My husband is the sort who likes to get to the airport two or three hours early. I, on the other hand, a believer in the aerobic benefit of hurtling down endless corridors with a 20-pound suitcase in each hand, like to get to the gate with no more than two or three minutes to spare. Therefore, I’ll tell him that an 8:00 A.M. flight is actually 9:00 A.M. Thus, we leave our house at six in the morning, which, although far from ideal, is certainly better than heading out at five. Now, I know that sooner or later my husband is going to wise up. But until then, the sky is the limit.

5. Premarital fibs are forgiven

No woman should be called on the carpet, years later, for any misrepresentations she may have committed in order to land her guy in the first place. My friend Linda, who met her future mate on a blind date, felt a lie coming on as soon as her friends described the guy they had in store for her. “They told me he was cute, funny, and thirty-six,” she says. Linda herself was cute, funny–and 45. “We met, and the drink turned into dinner. He called the next morning at nine for a second date and in the same conversation kind of casually asked, `Do you mind if I ask how old you are?’ I had never lied about my age before, but this time I felt I had to lie or lose. I could tell he was already a little intimidated by me–the places I’d been, my fashion sense. I figured my being older would be another strike against me, so I said, `Thirty-six.’ Mark immediately apologized for the question, saying, `When I first saw you, I thought you were younger than me, but when I heard about all you’d done in your life, I thought maybe you were older.'”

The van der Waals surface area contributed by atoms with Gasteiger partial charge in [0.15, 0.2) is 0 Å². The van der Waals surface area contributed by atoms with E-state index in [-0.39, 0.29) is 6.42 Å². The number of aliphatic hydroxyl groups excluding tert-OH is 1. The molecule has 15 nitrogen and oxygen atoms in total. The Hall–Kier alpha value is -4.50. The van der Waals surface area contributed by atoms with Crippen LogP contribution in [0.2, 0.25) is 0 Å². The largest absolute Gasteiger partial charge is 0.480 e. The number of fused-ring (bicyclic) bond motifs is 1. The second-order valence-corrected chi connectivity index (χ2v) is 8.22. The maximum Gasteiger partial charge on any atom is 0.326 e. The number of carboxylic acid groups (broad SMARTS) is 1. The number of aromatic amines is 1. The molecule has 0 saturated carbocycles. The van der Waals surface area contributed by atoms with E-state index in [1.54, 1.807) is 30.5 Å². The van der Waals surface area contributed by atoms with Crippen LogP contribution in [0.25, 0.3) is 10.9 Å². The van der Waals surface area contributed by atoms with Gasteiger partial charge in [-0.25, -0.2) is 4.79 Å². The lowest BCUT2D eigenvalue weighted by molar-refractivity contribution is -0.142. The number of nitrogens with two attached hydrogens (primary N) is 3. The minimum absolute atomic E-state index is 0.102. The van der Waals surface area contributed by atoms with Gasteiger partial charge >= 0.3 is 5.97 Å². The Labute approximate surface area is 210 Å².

After they had been dating for a while, Linda knew she had to confess. “I remember we were standing in the kitchen, and I got very stern. I said, `I have something serious to tell you,’ and I came clean. He laughed and said, `It’s not important.’ But then he had to tell his mother, and her response was, `Oh, she’s almost my age.'” They’ve just celebrated their sixth wedding anniversary, and Linda still can’t stand her mother-in-law–proving that when it comes to family harmony, truth-telling is oh so overrated.